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California’s spice roads

While San Francisco is one of America’s great food cities, there are many more discoveries awaiting adventurous eaters in Silicon Valley and the highways that lead to the Bay, report Leyla Messian and Elyse Glickman
photographed by Elyse Glickman

 



Top: Monterey Bay. Above: Half Moon Bay.

 


Leyla Messian is a writer for Lucire. Elyse Glickman is US west coast editor of Lucire.

Everybody knows San Francisco is famous for clam chowder served in carved out sourdough bread bowls, as well as Cantonese dim sum and Italian-American cioppino. Travellers with expense accounts are well acquainted with San Francisco’s high-end celebrity chef venues and their Asian-French fusion cuisine. However, few people realize San Francisco is also home to hundreds of tiny, hole-in-the-wall restaurants serving Nepali, Tibetan, Pakistani, Burmese, Afghan and Vietnamese fare.

The Curry Leaf, our new favourite, serves Indian and Pakistani dishes that pack a punch of spice and pungent flavour, including biryani (a rich mound of rice, vegetables and meat falling of the bone). Although most of the offerings run on the spicy side, there are carafes of warm and sweet masala chai to quench the fire. Both vegetarians and carnivores will enjoy the vegan “meat” served at Lucky Creation and Loving Hut in Chinatown. Lucky Creation specializes in Cantonese dishes prepared from “duck”, “chicken,” and “barbecue pork” that actually look and taste like the real thing, but are made from grains and mushrooms. Loving Hut’s menu is lighter and less oily, and most of the dishes reflect the subtle flavours of the Vietnamese palate.

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Above: Food from the Curry Leaf and Lucky Creation.

 

Instead of taking the same, multi-lane freeways with their mind-numbing view of big box stores and office buildings, we follow Highway 1 from San Francisco through the beach towns of Pacifica and Half Moon Bay. Drivers will need a strong stomach and sharp eyes to navigate the hairpin turns of the narrow highway that cuts through rugged cliffs that plunge steeply into the Pacific Ocean. The spectacular view of rocky shores, twisted evergreens and isolated beaches is well worth the longer drive. Plenty of coffee shops, tasting rooms, quirky thrift stores and one or two exotic import boutiques reward travellers who take the time to explore Half Moon Bay. Mandala Treasures showcases a variety of silver and semi-precious jewellery made locally and in Nepal. The shelves are lined with colourful shawls and woollen handbags crafted from thick felt handmade in the Himalayas. Much of Half Moon Bay and the surrounding coastline has not changed over the past 50 years. Fortunately, there are more trees and boulders than beach homes, so the sight and sound of the Pacific Ocean is available for all to enjoy.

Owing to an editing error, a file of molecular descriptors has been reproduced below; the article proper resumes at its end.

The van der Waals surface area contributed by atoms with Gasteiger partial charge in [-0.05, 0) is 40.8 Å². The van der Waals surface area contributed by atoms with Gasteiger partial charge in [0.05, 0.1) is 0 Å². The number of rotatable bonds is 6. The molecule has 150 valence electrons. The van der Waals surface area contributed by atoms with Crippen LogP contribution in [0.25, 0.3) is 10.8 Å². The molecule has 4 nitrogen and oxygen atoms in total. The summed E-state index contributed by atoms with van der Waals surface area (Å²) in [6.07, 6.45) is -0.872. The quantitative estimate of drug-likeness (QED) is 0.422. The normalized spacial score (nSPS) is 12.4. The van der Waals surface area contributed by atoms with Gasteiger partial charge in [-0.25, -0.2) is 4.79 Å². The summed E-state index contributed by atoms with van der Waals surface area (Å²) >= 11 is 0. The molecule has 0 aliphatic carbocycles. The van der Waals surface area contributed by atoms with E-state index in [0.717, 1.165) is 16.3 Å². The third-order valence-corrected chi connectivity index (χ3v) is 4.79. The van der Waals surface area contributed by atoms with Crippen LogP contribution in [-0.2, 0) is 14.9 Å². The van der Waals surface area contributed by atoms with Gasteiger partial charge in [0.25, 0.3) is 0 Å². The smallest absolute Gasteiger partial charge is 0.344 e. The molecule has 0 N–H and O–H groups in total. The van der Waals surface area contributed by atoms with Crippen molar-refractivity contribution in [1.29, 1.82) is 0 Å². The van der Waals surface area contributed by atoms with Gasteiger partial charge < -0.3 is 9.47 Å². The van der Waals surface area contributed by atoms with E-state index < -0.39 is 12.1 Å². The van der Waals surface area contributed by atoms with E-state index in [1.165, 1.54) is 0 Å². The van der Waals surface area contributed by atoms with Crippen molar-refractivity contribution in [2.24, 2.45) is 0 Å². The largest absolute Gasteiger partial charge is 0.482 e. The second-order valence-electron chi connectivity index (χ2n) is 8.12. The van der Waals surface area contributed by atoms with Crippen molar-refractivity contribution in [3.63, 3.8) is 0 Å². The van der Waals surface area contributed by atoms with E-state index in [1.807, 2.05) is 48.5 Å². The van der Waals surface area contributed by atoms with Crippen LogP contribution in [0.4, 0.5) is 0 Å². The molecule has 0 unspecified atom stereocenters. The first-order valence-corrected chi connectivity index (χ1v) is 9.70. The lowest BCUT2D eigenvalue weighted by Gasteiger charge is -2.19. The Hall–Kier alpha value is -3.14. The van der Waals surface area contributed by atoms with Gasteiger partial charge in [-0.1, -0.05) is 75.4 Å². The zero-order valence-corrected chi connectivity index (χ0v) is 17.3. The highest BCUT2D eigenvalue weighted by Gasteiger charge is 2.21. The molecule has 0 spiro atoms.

A small stretch of the old highway still connects Half Moon Bay to the freeways of the peninsula. The distressed wooden bungalows and barns, nestled among huge nurseries and a few Christmas tree farms, hark back to an older, rural California. Thirty minutes and a century later, Silicon Valley takes over. Redwood City’s Sofitel San Francisco Bay is rumoured to be the newest “clubhouse” for the tech industry’s movers and shakers. A spacious open-floor plan encompasses the lobby, bar, and restaurants, and absolutely nothing shields the visitor from the view of the bay and its sparkling new buildings. Bay 223, with its dark blue leather booths and walls accented with mosaics, has a distinct mid-century feel. Was that the ghost of Steve Jobs sipping a martini with Sinatra and a mermaid? Or perhaps my eyes have been fooled by one cocktail too many. A Backyard blackberry margarita, an Angel Fresh with pear and a chocolate cherry soufletini for dessert … who can say no? Chef Alejandro Abad prepares healthy and innovative California cuisine, made extraordinary by his judicious use of Spanish and North African flavours. Harissa-crusted Atlantic salmon packs a subtle kick, and a simple cod filet becomes special when topped with an herb-infused olive tapenade.

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Above: Sofitel San Francisco Bay’s fish and cocktails, and the lobby.



Above: The Rangoon Ruby.

 

Suburban Belmont and San Mateo aren’t much to look at, unless one is in the market to buy a two-million-dollar cliffside home. However, there are dozens of little Asian eateries squeezed between the coffee shops and chain restaurants. Rangoon Ruby has introduced the suburbs to a toned down, yet tasty version of Burmese cuisine. Similar to Thai food with a nod to the flavours of India, Burmese curries can be made vegan and as spicy as one desires. A salad made from fermented tea leaves, crispy fried onions, crushed peanuts, and crunchy toasted lentils can be served either with lettuce or the more authentic shredded cabbage.